North Korea conducted military drills last week to “strike and occupy” South Korea’s northwestern border islands in an apparent show of force ahead of the Seoul-Washington annual defense exercise to begin early next month.
According to the North’s state media, North Korean leader Kim Jong-un and the regime’s top brass including Hwang Pyong-so, director of the general political bureau of the Korean People’s Army, observed the drills.
The media did not specify exactly where and when the drills were conducted. But Seoul officials think the drills were held Friday in Nampo, on the western coast.
Rockets are fired during a North Korean live-ammunition exercise. The Rodong Sinmun reported Saturday that the troops under the 4th Corps of the North’s Korean People’s Army had carried out the drills. (Yonhap)
“Troops under the 4th Corps of the Korean People’s Army carried out the drills to strike and occupy the islands at a time when passionate troops were keen on achieving the goal of national reunification,” the North’s Korean Central News Agency reported on Saturday.
Underscoring the deterioration in relations between Washington and Pyongyang, KCNA pointed out that the drills targeted the U.S.
“Our troops in the units along the southwestern front were full of determination and resolve to retaliate against the U.S. imperialists and their sympathizers,” the KCNA said.
“The drills were aimed at confirming the practicality of our combat plan that was drawn up to devastate and occupy the islands should a fight break out.
The North’s 4th Corps, which participated in the drills, was thought to have masterminded the 2010 artillery attack on South Korea’s border island of Yeonpyeongdo, which killed two marines and two civilians.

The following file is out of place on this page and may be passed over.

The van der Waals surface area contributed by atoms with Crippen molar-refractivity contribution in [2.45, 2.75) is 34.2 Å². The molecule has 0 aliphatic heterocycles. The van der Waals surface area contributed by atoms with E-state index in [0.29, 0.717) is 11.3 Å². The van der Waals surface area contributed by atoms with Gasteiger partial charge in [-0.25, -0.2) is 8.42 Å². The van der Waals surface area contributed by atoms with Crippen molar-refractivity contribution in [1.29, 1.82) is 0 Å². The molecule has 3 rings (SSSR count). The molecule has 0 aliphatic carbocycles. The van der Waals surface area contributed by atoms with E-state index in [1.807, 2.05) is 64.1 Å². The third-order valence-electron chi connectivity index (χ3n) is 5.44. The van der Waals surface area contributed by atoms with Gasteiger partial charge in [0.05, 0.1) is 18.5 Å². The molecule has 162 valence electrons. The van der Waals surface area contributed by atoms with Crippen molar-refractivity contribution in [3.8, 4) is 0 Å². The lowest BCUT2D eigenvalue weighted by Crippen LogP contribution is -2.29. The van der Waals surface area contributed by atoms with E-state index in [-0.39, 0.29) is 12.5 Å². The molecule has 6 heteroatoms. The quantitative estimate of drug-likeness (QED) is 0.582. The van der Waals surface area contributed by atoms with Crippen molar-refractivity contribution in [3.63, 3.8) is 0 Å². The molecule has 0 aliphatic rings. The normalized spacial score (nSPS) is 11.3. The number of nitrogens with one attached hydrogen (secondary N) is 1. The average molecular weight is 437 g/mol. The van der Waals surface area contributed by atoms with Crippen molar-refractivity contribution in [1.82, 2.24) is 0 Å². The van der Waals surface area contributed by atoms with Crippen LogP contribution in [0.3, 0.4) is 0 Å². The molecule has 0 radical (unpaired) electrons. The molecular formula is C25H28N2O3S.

A Seoul official said that the North mobilized surface-to-ship Silkworm missiles, ground-to-air SA-2 missiles and 122-mm multiple rocket launchers for the live-fire drills.
The Silkworm missile has a range of up to 95 kilometers and has been used to threaten South Korean patrol ships operating near the Northern Limit Line, a de facto inter-Korean maritime border that the North has long attempted to nullify.
The SA-2 missile has a range of 48 km and has been deployed to shoot down hostile aircraft. The North is thought to have about 180 SA-2 missiles. The 122-mm multiple rocket launchers have a range of about 20 km and have been deployed to target the South’s border islands.
North Korean leader Kim Jong-un. (Yonhap)
Meanwhile, the U.S. Internet media outlet, the Washington Free Beacon, reported last week, citing Washington officials, that the North had conducted the first flight test of a new submarine-launched ballistic missile last month.
The report said that the flight test of the KN-11 missile took place on Jan. 23 off the coast of North Korea from a sea-based platform. It added the flight test followed a land-based ejection test of the missile last November from a static launcher located at the North’s Sinpo South Shipyard.
Seoul officials, however, said the report was untrue. They said that the launch was just a test of a vertical missile launcher in a coastal area, and did not involve a sea-based platform.
“The reports on a flight test of the SLBM were different from the truth. It was a test of a vertical launcher, not a flight test,” a Seoul official told media.
Seoul and Washington have carefully monitored the North’s development of an SLBM, which could give Pyongyang the ability to launch a retaliatory nuclear attack. Along with the nuclear bomb and intercontinental ballistic missile, the SLBM completes the strategic nuclear arsenal, which experts call the “nuclear triad.”
By Song Sang-ho (email@example.com)